Dark Descent Records does it again this time with Hyperdontia’s 2018 debut full length album Nexus of Teeth. Since my introduction to Hyperdontia back in 2017 with their short but vile ep Abhorrence Veil they have kept me in the act of pondering and anticipating their next effort. The 2 original songs plus the bonus cover track on Abhorrence Veil were so deeply rooted in the old school death metal sound that it was virtually impossible for myself or any fan to pass it by without giving any form of attention. The vocals and riffs on Abhorrence Veil is what magnetized my interest to Hyperdontia, its stench reeked a merging of Demilich and early Incantation. Now in 2018 they have returned with feet still wet and salivating mouths ready for the feast. Hyperdontia here loose the beast to run rampantly and have its way with the audience. Firstly the artwork is disgusting. It’s the most abominable vagina I’ve seen on a death metal album cover. Remember Mitchell Lichtenstein’s 2007 film Teeth?, well this artwork was probably inspired by the concept of that movie. Just imagine if your girl had a surprise for you and that was it, a rotten carnivorous puss; something that tore penises off and swallowed them into its abyssic gut. The vocals are delivered more vilifying than on the previous record, the drum work is both semi technical and straight forward and the guitars bite deep and mercilessly.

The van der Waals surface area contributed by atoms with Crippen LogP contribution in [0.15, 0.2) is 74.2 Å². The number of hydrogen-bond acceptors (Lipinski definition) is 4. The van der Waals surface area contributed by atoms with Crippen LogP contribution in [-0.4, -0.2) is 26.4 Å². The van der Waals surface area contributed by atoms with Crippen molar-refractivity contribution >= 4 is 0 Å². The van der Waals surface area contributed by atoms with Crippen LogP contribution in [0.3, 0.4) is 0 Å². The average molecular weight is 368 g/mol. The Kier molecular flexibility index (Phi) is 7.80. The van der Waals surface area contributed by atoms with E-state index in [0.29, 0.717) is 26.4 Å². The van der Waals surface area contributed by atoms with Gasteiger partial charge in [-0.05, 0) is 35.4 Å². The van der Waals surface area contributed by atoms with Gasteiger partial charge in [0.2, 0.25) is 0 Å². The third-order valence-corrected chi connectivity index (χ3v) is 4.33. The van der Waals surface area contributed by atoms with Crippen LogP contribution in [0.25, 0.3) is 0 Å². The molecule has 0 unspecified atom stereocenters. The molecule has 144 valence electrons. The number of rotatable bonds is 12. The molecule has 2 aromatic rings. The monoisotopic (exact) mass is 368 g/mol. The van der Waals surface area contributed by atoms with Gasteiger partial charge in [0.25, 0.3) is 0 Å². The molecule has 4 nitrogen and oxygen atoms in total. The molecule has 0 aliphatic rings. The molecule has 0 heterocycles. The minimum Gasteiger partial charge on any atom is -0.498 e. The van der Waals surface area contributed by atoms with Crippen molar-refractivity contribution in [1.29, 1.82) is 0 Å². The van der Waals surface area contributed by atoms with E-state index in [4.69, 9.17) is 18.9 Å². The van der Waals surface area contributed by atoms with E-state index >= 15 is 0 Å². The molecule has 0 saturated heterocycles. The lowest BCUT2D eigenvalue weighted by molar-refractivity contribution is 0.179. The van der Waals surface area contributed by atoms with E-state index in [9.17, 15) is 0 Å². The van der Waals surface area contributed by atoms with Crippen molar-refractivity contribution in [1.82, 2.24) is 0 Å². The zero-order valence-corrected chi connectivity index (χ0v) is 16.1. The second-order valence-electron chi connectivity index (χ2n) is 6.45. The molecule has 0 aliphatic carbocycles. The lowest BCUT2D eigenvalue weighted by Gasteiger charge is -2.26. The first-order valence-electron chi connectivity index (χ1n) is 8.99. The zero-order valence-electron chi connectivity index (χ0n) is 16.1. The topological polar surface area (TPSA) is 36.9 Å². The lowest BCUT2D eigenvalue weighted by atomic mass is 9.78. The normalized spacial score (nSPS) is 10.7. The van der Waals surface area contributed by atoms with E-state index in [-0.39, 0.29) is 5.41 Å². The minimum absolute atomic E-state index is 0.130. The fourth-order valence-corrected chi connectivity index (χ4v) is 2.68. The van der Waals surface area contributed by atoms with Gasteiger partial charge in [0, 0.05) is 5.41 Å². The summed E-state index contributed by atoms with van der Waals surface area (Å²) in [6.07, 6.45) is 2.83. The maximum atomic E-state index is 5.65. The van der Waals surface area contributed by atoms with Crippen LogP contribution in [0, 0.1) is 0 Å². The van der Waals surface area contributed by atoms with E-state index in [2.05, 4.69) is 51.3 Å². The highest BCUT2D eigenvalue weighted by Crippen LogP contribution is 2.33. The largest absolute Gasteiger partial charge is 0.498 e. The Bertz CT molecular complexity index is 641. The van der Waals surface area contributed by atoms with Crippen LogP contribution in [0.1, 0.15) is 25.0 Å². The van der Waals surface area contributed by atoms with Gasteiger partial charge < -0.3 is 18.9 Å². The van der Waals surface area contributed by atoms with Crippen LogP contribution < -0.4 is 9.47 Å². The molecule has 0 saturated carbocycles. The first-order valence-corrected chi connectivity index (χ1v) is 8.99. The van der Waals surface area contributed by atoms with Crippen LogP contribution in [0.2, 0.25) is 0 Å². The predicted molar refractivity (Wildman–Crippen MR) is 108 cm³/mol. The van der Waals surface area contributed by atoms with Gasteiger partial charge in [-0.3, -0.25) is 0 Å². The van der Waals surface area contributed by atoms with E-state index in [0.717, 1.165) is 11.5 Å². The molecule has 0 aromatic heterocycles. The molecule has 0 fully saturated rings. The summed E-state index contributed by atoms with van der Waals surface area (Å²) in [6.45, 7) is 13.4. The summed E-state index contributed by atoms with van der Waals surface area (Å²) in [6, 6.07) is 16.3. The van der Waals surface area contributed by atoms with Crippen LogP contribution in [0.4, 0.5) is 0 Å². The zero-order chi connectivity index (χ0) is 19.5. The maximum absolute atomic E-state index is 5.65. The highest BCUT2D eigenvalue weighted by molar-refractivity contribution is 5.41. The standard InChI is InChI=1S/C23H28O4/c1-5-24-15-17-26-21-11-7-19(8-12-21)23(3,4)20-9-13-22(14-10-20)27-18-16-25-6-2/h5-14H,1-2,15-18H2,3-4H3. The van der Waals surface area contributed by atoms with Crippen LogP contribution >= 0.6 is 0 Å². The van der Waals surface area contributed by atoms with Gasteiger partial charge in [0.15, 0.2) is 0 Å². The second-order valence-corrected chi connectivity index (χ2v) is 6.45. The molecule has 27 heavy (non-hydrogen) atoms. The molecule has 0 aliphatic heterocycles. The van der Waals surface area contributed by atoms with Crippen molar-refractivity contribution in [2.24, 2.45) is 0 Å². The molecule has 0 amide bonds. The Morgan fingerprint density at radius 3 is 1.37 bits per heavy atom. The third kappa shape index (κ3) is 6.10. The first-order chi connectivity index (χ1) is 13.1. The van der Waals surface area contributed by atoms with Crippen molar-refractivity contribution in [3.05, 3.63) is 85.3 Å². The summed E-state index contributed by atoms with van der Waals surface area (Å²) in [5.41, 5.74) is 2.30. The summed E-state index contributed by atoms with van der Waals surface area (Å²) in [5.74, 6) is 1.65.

From the onset we get the music full blast showing-off all the essentials of old school death metal with lots of modular guitar licks and drum work; death/doom introduced conspicuously and surprisingly. No 2-3 minute intros or interludes anywhere on the record just relentless bashing from start to finish. Hyperdontia refuse to squander time by bringing intros into the mix as ever so often bands tend to do, which isn’t a bad thing if it is attached to the music or concept of the record, but it becomes overbearing at times, and doesn’t help when the music to follow isn’t even good. Hyperdontia gives old school death metal fanatics a modern mutation of Onward To Golgotha played faster and smeared with the lewdness of Abhorrence Veil. These riffs I cannot get enough of, every new segment is a new fret-board razzle-dazzle or a pristine breakdown that makes you want to rewind the entire album. If I had not resisted the temptation of repeating Teeth and Nails, I probably would not have completed listening to the record, hence rendering me unable to write a review of Nexus of Teeth. “Aura of Flies” is such a sick title and the musicianship on it is stunning; the vocals attempt to swallow the listener, the snare drum during the blast beats is crazed and the guitar licks do not fail to fasten themselves to the flow of the bass and drums.